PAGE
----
Sunday, May 16, 2010

Arms for Art

Yesterday in Zürich I went to the penultimate day of the Bührle Collection exhibition at the Kunsthaus. Outstanding 19th century and early 20th century (mostly) French painting, with some earlier Dutch and Italian delights. I had no clue about the collection's origin until I read the historical panels at the exhibition. Emil Georg Bührle was the owner of Oerlikon, famous for its antiaircraft guns that were supplied to all contenders before and during World War II, and later to NATO. The profits from that business paid for the collection's purchase. I don't know what more to say right now, but it's a conflicted feeling to enjoy peaceful Impressionist landscapes brought under one roof by the arms trade. Maybe I should have paid with an even closer look at the darker paintings in the show, like most of the van Gogh's.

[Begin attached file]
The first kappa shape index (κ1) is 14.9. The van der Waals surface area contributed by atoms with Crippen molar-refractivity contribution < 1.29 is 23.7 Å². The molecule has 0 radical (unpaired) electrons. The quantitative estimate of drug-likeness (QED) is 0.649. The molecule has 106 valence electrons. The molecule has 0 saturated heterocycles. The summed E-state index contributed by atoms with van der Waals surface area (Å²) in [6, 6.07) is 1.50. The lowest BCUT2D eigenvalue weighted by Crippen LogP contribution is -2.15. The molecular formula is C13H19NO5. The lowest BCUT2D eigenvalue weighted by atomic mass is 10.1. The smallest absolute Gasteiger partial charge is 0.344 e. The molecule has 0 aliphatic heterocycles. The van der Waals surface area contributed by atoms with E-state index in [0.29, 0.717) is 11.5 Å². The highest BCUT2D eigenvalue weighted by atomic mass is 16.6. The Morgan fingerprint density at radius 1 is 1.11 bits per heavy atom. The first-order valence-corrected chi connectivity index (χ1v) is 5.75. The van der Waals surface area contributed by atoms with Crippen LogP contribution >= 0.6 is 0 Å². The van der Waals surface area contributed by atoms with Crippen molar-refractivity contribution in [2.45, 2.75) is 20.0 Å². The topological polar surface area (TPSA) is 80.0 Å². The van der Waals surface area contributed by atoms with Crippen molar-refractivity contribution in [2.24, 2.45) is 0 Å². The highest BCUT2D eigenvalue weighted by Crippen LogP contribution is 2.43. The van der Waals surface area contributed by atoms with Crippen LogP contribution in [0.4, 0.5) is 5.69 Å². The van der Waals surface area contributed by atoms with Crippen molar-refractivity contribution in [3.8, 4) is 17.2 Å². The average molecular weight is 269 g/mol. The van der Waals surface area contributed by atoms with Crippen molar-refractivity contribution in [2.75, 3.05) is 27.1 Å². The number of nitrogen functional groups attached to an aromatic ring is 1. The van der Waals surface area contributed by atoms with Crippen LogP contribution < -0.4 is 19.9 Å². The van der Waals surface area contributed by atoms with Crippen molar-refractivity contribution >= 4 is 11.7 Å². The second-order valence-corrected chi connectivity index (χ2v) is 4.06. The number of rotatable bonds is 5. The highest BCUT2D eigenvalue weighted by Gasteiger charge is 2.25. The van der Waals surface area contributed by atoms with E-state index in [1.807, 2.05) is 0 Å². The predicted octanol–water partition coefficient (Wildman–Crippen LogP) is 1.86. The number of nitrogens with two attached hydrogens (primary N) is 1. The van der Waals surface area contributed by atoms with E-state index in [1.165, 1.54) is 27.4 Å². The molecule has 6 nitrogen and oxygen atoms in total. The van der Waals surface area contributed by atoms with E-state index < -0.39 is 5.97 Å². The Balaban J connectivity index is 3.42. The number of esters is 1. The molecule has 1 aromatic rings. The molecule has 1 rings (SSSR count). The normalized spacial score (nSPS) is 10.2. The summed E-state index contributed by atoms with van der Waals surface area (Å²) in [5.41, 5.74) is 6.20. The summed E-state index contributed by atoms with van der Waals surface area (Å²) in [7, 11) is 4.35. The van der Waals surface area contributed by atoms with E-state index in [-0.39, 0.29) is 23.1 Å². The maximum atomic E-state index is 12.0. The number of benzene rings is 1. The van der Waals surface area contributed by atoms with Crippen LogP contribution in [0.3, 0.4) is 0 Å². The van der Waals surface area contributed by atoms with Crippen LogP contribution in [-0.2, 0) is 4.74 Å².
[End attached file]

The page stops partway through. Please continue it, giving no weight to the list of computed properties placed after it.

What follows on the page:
(C) Fear Note: I was very tempted to include the image of one of the collection's works, maybe Pissarro's SThe Road under Snow at Louveciennes, but our European friends are touchy about copyright, especially in a not necessarily totally positive critical context.

1 comment:

Tom Dietterich said...

Just back from my most recent trip, which included a day in the Thyssen-Bournemisza. What a wonderful museum -- a great guided tour through western art, including a very strong American collection. The story of the fortune that created this collection is long, but a significant portion originates in armament manufacture.